EnviroLink Network is a Pittsburgh-based non-prift ISP; they run roughly 500 websites for environmental and animal rights lobbyists. On August 30th, they received a letter from Huntingdon Life Sciences. Citing the DMCA, HLS accused activists responsible for the website BankofNYkills.com of violating HLS's copyright. That website is directed at producing a US consumer boycott of the Bank of New York, which extends financial services to HLS. It's also extremely critical of the company.
The small print of the DMCA introduced some ominous language directed at forcing small internet publishers into obedience. If an ISP receives a complaint that a website violates the complainant's copyright, they are in legal jeopardy if they do not shut the site down immediately. The owner of the site has to provide a counter-notification swearing under penalty of perjury that there is no copyright violation; the ISP can then reactive the site without being held liable for a copyright infringement (if the declaration is later proven to be false). However, the DMCA provides that ten working days must elapse after the counter-declaration is delivered before the website can be reactivated, to give the complainant time to prepare a legal case if they intend to pursue the website through the courts. Thus, by making a simple complaint a company can shut down any web site it chooses, for a period of ten days, with no come-backs.
The DMCA permits the legal equivalent of a denial of service attack against a website. Worse: just because you're in the UK, it does not follow that you are safe. US courts -- in particular, the Californian and New York courts -- hold that an offense may be committed where the web page is based or where a user sees it; a US company can in principle hit a British ISP with one of these orders, and if they fail to shut down a British website that ISP may be accused of conspiracy in a criminal case of copyright violation in the US -- an extraditable offense. Indeed, the Council of Europe draft Cybercrime Treaty may make copyright offenses in general extraditable without "dual criminality" -- that is, even if it's legal at home, you may still be extradited for it to stand trial under a foreign law.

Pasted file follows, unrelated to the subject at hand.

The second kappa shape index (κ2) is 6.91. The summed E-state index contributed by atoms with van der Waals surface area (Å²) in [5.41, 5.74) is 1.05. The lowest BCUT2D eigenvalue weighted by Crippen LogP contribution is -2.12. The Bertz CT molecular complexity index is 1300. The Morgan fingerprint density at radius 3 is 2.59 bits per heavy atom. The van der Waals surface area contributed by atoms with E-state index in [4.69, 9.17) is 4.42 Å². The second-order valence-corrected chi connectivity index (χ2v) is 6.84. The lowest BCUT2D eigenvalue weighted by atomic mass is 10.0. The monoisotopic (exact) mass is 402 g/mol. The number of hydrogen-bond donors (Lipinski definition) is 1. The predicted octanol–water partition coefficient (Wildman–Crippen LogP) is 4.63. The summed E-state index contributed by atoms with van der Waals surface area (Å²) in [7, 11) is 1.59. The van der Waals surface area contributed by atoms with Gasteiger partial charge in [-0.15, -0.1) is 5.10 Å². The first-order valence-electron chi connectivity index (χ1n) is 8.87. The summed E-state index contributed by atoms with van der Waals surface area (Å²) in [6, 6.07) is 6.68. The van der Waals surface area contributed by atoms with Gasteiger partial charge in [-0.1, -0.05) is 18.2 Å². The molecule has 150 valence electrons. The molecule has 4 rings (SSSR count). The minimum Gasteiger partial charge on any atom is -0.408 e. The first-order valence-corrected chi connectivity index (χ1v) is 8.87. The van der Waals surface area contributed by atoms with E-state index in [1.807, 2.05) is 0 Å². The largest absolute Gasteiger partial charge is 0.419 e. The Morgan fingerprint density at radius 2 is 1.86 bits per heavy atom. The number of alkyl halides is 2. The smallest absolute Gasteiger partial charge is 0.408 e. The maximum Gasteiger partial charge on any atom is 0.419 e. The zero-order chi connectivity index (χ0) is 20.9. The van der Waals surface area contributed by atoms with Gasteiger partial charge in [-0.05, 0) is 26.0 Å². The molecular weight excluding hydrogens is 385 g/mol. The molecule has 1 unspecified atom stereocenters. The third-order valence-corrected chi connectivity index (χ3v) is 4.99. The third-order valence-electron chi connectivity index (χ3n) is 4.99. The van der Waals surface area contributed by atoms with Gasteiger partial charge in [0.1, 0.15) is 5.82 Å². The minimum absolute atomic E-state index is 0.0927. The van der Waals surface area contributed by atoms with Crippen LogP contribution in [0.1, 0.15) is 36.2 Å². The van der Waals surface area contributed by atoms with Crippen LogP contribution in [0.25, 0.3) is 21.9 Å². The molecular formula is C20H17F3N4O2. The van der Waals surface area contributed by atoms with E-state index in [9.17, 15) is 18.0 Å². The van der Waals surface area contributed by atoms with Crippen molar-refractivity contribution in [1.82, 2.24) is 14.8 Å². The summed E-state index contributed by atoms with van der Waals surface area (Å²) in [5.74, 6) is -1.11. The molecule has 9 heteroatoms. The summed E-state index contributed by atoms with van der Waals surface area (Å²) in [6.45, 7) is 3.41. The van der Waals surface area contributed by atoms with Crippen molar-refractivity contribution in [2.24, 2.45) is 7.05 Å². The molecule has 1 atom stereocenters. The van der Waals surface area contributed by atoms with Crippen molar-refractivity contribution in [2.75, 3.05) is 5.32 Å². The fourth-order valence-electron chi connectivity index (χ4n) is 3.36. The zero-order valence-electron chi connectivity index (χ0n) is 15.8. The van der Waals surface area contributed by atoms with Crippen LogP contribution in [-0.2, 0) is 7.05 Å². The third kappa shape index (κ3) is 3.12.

As for British law, that's even worse! Since the "Godfrey v. Demon" lawsuit of 2000, any British internet service provider will pull anything if you send them a lawyer's letter; the judgement in that case ruled that the ISP was acting as a publisher, so an allegation of copyright violation could well imply that the ISP is guilty of complicity in a criminal offense.
Which brings us neatly back to poor Dmitry, currently on bail in California but facing up to 25 years in the federal slammer for explaining that Adobe's e-book encryption was nothing of the kind.
The DMCA explicitly forbids reverse-engineering or otherwise circumventing a copy protection mechanism -- an implementation of the WIPO database treaty. And the US courts claim jurisdiction wherever a US citizen or company is affected. Elcomsoft, by selling software over the web to Americans, may well have violated the DMCA. (Their planned defense, that the clause of the DMCA in question violates the First Amendment guaranteeing freedom of speech, doesn't argue the facts: it argues the law.)